It may be tempting to go barefoot all day, especially these days when social distancing and staying home most of the time is encouraged.  Many people choose not to wear shoes at home for hygiene as they don't want to bring outside dirt and germs into the home, and then go barefoot or just wear socks at home instead.  However although it may sound nice that you can just go around in stockings or barefoot, there are some things to keep in mind. Some people switch from shoes to going barefoot seamlessly, and if you are one of them, kudos to you. However there can be some painful side effects of going barefoot.  

One thing to keep in mind in general when going barefoot is the worry of stepping on something that may pierce your skin, or a foreign body. Now I'm not talking about random Lego pieces or small toys (they can be very painful as well!) but there may be pieces of objects or materials that cannot be seen easily with the naked eye.  Hopefully we all keep our kitchens and floors very clean and when something is dropped on the floor, its pieces are immediately swept up.  But in our office, we have seen people come in after stepping on a piece of glass, and remembering that they cleaned that up a few weeks ago!  Sometimes patients with hardwood floors that need to be redone find splinters with their feet, or even someone who is an avid sewer or seamstress may have dropped a needle on the carpet, only to find that they "found" it on the bottom of their foot.  So if you do decide to go barefoot at home, be aware that there may be foreign objects abounding.  

When you step on an object, you will feel it immediately. However there are some aches and pains that may come over time and after several days or prolonged periods of time going without shoes.  What people tend to forget is that although it feels great to kick off your shoes and go barefoot, shoes (and very often the inserts in them) give great support for your feet.  So when you are barefoot, every step you take lacks arch support.  When there is lack of arch support, this can cause arch pain that can be due to a posterior tibial tendinitis and it can also contribute to heel pain, or plantar fasciitis. The posterior tibial tendon is the tendon that has the muscle belly that starts in the leg, and its tendon courses behind the ankle bone and inserts by your arch.  It works very hard to hold up the arch when standing or walking.  Without the support of a shoe all day, the arch flattens out when you stand, and this pulls on the tendon, stretching it out.  So you may get a posterior tibial tendon inflammation, or tendinitis.  On the same note, without arch support and when the foot flattens out, it pulls on the plantar fascia.  The plantar fascia is a band of tissue that starts at the heel, goes across the arch, and inserts in the ball of the foot.  For many patients, the extra stretching causes undue stress on the plantar fascia, causing inflammation, or plantar fasciitis.   

Going barefoot means a lack of a heel lift, and this can aggravate the tendon in the back of your heel.  Pain in the back of the heel typically means that you are developing Achilles tendonitis.  The Achilles tendon is that cord-like tendon that originates from the gastroc soleus tendon, or the calf muscle, and inserts in the back of your heel.  When you are used to wearing shoes all the time, the heel is lifted slightly and this causes the Achilles tendon to contract and shorten. It can be permanently shortened due to your body being used to wearing shoes; this is even more prominent in women who wear high heels where the Achilles tendon is contracted even more so.  When you are barefoot, that flattened heel stretches the Achilles tendon insertion, and you may get pain in the back of your heel.  How to remedy this?  Try to vary the height of your heel, so your body does not get used to the shortened length of the Achilles tendon.  Be sure to do calf stretches often, to keep flexibility in that tendon.  You can find stretching techniques on our website here.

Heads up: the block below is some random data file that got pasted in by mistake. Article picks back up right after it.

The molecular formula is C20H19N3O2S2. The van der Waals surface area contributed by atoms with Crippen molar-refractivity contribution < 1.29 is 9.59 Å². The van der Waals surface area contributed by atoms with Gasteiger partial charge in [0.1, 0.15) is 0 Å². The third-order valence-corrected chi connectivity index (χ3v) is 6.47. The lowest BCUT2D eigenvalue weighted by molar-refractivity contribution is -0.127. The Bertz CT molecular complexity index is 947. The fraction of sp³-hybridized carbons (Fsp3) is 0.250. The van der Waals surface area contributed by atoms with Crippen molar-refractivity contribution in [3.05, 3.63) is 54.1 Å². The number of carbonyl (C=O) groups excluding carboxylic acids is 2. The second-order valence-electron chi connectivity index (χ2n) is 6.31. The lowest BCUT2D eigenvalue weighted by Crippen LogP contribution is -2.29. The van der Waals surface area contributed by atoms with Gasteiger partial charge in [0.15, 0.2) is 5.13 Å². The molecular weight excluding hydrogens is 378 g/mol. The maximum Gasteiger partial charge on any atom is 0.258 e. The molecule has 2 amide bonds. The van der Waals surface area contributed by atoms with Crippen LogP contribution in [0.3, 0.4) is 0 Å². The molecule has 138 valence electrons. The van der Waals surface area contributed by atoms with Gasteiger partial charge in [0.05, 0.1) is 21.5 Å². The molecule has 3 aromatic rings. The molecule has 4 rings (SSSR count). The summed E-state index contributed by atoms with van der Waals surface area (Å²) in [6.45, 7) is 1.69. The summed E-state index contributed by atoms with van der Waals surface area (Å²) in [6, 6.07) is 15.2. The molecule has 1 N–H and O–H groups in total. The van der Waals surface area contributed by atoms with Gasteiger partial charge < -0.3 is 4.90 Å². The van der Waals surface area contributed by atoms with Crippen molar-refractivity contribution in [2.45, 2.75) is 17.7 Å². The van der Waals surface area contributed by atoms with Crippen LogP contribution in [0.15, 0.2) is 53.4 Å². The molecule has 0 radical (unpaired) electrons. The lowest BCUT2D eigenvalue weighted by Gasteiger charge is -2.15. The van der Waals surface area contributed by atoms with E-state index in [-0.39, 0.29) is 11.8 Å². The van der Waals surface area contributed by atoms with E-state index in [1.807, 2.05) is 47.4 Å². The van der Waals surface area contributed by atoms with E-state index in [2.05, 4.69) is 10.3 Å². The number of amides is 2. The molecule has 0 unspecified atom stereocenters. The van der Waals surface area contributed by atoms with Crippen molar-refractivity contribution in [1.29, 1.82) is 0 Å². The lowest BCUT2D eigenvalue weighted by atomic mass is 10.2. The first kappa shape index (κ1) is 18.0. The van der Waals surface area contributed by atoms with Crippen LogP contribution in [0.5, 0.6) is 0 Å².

Sometimes shoes and socks can also provide compression.  When you are used to wearing socks and shoes then go barefoot, your body may lack some of that compression on the lower extremity.  Compression helps with circulation and keep your veins and arteries healthy.  Keeping compression also decreased edema, or swelling, in the legs and ankles.  So if you are without socks and shoes, then there may be increased edema in the ankles and legs.  One way to remedy this is to consider not going completely barefoot, but instead wear socks at home, specifically compressions socks.  Compression socks can be bought over the counter with minimal compressions.  If you prefer, you can visit a running specialty store and they will have compression socks of all colors, sizes, and styles.  

So if you would like to go barefoot, have at it.  Just be aware that there are some hazards that may occur.  You may step on something on the floor and feel immediate pain, and other ailments may come over time after several days or weeks of going barefoot like the various tendinitis disorders I mentioned above.  In order for you to kick off your shoes at home and remain free of aches and pains, consider wearing a comfy slipper with an arch support instead.  Or even better yet, a slipper with which you can put your custom orthotics in.  But if you do decide to go barefoot, and if you end up with one of these issues that I mentioned above, you know where you can go for pain relief. Visit one of our doctors to come up with a diagnosis and have you on your way to being pain free. 

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